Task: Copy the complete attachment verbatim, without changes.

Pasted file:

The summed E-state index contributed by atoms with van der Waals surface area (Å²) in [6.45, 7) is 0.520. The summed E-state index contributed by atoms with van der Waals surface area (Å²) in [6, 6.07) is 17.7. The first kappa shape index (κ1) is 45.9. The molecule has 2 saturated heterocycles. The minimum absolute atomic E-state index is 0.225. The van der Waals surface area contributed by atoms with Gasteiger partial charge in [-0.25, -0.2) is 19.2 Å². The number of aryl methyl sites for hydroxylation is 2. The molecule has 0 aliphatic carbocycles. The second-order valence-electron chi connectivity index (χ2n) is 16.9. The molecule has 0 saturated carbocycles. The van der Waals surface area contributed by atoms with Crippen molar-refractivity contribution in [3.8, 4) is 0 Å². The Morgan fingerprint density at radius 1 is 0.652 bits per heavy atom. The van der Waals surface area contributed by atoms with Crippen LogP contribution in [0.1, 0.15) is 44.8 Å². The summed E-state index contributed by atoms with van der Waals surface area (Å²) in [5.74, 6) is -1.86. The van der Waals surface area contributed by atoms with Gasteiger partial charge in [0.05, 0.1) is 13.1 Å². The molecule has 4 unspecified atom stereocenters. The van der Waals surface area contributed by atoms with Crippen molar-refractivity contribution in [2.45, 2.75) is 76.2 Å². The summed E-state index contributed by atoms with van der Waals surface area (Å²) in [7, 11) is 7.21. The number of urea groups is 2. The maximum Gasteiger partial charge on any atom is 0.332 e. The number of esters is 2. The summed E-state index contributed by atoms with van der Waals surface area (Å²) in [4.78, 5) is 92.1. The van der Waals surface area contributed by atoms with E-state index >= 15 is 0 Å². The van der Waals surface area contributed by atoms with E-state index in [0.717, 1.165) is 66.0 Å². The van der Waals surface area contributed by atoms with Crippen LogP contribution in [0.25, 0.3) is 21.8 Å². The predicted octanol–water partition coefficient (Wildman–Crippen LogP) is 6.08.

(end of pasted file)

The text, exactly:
The summed E-state index contributed by atoms with van der Waals surface area (Å²) in [6.45, 7) is 0.520. The summed E-state index contributed by atoms with van der Waals surface area (Å²) in [6, 6.07) is 17.7. The first kappa shape index (κ1) is 45.9. The molecule has 2 saturated heterocycles. The minimum absolute atomic E-state index is 0.225. The van der Waals surface area contributed by atoms with Gasteiger partial charge in [-0.25, -0.2) is 19.2 Å². The number of aryl methyl sites for hydroxylation is 2. The molecule has 0 aliphatic carbocycles. The second-order valence-electron chi connectivity index (χ2n) is 16.9. The molecule has 0 saturated carbocycles. The van der Waals surface area contributed by atoms with Crippen molar-refractivity contribution in [3.8, 4) is 0 Å². The Morgan fingerprint density at radius 1 is 0.652 bits per heavy atom. The van der Waals surface area contributed by atoms with Crippen LogP contribution in [0.1, 0.15) is 44.8 Å². The summed E-state index contributed by atoms with van der Waals surface area (Å²) in [5.74, 6) is -1.86. The van der Waals surface area contributed by atoms with Gasteiger partial charge in [0.05, 0.1) is 13.1 Å². The molecule has 4 unspecified atom stereocenters. The van der Waals surface area contributed by atoms with Crippen molar-refractivity contribution in [2.45, 2.75) is 76.2 Å². The summed E-state index contributed by atoms with van der Waals surface area (Å²) in [7, 11) is 7.21. The number of urea groups is 2. The maximum Gasteiger partial charge on any atom is 0.332 e. The number of esters is 2. The summed E-state index contributed by atoms with van der Waals surface area (Å²) in [4.78, 5) is 92.1. The van der Waals surface area contributed by atoms with E-state index >= 15 is 0 Å². The van der Waals surface area contributed by atoms with E-state index in [0.717, 1.165) is 66.0 Å². The van der Waals surface area contributed by atoms with Crippen LogP contribution in [0.25, 0.3) is 21.8 Å². The predicted octanol–water partition coefficient (Wildman–Crippen LogP) is 6.08.